Banks lost billions of dollars in overdraft revenue last year, even as they passed on higher fees to consumers, according to a study by Moebs Services Inc.

Overdraft revenue fell by $3.6 billion to $29.5 billion in 2011, while the median fee customers paid per overdraft rose a record $2.50 to $30 in the same time period, according to the analysis released last week.

Federal regulations have restricted banks' ability to charge their customers for overdrawing checking accounts, unless the customers "opt in" to programs that will cover their excess charges for a fee. At the same time, banks have had to overhaul some of their checking and debit-card operations to comply with other federal regulations.

Now banks are trying to make up some of the revenue they have lost by raising the prices for customers who do elect for overdraft protection programs.

"Every banker we talked to said, 'We increased the price to reflect the increased cost of regulation on overdrafts,'" says Michael Moebs, chief executive of Moebs Services, whose firm spoke with over 100 bankers as part of the survey.

But the number of overdrafts per household is also falling, offsetting the fee increases banks have been imposing.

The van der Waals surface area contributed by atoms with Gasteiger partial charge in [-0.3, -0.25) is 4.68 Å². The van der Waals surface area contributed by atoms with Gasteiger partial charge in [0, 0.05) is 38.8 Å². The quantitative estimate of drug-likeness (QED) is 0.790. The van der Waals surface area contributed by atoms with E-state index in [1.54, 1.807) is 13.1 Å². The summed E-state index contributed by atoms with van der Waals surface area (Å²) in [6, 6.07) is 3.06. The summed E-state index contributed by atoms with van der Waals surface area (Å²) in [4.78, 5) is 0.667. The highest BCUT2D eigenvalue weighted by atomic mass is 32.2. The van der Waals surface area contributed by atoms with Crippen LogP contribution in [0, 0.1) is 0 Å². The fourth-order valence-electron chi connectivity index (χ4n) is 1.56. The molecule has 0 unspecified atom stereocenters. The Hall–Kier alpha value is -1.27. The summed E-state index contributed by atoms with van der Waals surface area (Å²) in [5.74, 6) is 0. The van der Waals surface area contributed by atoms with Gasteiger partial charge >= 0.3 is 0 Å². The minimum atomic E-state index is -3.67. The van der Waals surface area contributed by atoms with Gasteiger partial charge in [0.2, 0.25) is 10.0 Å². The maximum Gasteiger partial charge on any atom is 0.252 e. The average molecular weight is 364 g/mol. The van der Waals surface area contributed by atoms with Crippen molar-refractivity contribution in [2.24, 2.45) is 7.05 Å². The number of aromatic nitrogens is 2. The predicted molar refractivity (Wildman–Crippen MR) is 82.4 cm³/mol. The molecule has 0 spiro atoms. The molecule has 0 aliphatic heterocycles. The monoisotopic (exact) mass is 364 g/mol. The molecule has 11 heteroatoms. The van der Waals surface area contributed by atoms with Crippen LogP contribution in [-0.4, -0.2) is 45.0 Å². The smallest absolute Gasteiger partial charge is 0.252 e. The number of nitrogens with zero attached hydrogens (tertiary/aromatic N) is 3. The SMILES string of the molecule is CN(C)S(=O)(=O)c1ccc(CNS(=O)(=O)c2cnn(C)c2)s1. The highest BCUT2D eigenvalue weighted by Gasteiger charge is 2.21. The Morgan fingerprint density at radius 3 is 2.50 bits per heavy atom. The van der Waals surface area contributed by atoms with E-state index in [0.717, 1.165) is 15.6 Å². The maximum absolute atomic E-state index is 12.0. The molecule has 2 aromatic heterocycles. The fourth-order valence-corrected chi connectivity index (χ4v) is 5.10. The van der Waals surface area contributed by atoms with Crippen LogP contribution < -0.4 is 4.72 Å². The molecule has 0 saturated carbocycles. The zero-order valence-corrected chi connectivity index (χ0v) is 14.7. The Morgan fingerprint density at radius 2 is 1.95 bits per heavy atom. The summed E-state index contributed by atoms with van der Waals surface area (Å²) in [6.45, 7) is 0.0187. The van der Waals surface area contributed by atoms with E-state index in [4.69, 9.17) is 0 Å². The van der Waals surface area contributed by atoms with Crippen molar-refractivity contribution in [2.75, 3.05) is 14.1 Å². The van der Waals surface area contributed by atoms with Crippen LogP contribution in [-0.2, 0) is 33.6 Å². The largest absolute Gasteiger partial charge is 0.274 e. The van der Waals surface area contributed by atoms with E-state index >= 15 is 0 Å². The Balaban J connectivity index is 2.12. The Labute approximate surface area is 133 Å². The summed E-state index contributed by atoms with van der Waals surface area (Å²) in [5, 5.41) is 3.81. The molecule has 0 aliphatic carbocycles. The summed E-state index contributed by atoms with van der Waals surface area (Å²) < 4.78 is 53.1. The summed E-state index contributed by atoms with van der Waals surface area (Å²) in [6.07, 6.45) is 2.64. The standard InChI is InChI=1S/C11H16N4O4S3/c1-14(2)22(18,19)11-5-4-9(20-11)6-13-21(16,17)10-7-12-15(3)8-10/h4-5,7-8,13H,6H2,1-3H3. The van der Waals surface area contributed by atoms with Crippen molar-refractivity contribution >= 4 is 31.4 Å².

In 2011 households averaged 6.7 overdrafts per year, down from 8.2 overdrafts in 2010 and 9.8 in 2009, according to Moebs' data.

Moebs argues that community banks and credit unions are missing out on an opportunity to bring in more customers by not lowering the fees they charge for overdrafts.

"If the banker would look at this from a price and a volume basis, I think what they will see is they could make more money here and service their customer better, at least those who frequently use overdrafts, if the banker would concentrate on volume and lower the price," he says.

He adds the opportunity is especially ripe for community banks now that the Consumer Financial Protection Bureau plans to crack down on some payday lenders, an alternative source of short-term funds.

Banks can learn from payday lenders' streamlined lending approach, says Moebs.

"The thing that I've admired about that industry is it's extremely efficient. They would make a banker's head spin with how fast they can make a loan and how good they are at it," he says.

Payday lenders "take ten minutes to make a payday loan and the banker takes an hour," he adds.